Knowing a company is only in the regime if directors believe it will be solvent again may also offer new creditors comfort.
If you are a director of a company hit by Covid-19 but are worried that you can’t meet the good faith requirements of the new bill are there other alternatives to continue the business?
Yes, there are a range of other restructuring regimes. If directors believe a company can’t pay its debts when due, but the core business of the company is salvageable, they can appoint a voluntary administrator. That imposes a moratorium on all debt collection, while the voluntary administrator takes control of the company and considers whether it can be saved through a restructuring proposal to creditors or shareholders.
The advantage of voluntary administration is it can provide for a compromise or restructuring around debt. Business debt hibernation only lets you push pause – voluntary administration might mean you agree to pay 75 percent of your debt and the other 25 percent goes away.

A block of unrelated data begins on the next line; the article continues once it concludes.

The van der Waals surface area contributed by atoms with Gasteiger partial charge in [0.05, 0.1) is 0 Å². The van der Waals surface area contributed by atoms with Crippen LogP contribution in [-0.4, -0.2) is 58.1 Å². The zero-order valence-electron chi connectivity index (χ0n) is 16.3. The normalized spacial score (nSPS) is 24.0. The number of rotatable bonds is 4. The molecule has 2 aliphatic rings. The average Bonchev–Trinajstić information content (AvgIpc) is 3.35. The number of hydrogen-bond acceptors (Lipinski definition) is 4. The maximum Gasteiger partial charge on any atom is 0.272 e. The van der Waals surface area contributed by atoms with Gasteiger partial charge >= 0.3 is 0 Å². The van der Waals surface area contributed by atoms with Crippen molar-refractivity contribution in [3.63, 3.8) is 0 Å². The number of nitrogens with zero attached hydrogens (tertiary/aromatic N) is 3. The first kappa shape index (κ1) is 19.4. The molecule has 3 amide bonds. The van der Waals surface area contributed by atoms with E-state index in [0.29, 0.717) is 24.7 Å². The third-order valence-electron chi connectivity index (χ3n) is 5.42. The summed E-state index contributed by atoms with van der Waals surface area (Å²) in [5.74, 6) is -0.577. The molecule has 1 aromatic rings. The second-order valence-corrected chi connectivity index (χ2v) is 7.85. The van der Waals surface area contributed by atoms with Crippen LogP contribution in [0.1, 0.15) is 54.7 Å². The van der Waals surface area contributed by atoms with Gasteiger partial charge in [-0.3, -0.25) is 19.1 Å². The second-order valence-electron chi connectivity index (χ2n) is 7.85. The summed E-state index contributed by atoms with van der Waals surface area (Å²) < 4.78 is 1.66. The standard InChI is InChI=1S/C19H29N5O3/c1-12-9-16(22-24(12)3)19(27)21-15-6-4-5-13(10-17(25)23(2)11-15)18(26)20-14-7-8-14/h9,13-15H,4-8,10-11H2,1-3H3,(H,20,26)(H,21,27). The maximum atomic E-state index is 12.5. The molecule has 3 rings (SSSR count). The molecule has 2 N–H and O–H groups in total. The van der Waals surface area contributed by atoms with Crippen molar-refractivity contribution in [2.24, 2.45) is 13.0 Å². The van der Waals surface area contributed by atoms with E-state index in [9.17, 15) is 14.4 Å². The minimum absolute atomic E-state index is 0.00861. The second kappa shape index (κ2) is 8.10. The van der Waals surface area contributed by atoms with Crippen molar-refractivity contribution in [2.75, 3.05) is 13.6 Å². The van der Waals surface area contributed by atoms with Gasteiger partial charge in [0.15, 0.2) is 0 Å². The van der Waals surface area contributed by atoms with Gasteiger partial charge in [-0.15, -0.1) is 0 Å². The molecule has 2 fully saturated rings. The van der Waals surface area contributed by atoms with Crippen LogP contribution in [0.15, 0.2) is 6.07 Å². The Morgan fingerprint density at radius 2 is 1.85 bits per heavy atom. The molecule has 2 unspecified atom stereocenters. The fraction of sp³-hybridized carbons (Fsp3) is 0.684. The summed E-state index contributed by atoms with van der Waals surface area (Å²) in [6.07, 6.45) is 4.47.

Similarly, directors can propose a compromise with creditors under Part 14 of the Companies Act. That will bind all creditors if 50 percent (by number) and 75 percent (by value) of each affected creditor class give their approval. That’s a powerful tool which keeps control with directors, but it doesn’t include a moratorium – so anyone can enforce their debts until the compromise is passed. With business debt hibernation or voluntary administration you do get a moratorium on enforcement.
There are also options around schemes of arrangements to implement complex restructurings with shareholders (enforced by the courts), or even straightforward private arrangements with creditors. Companies need to consider their particular circumstances: each option will suit some businesses but not others.
Do you think the complexity of the regime may limit its uptake among small to medium-sized enterprises?
That is a concern. The regime was simplified during the drafting process to try to make it more accessible, but there is a higher level of legal detail than some may like. MBIE has produced some user-friendly guidance to assist anybody who needs help.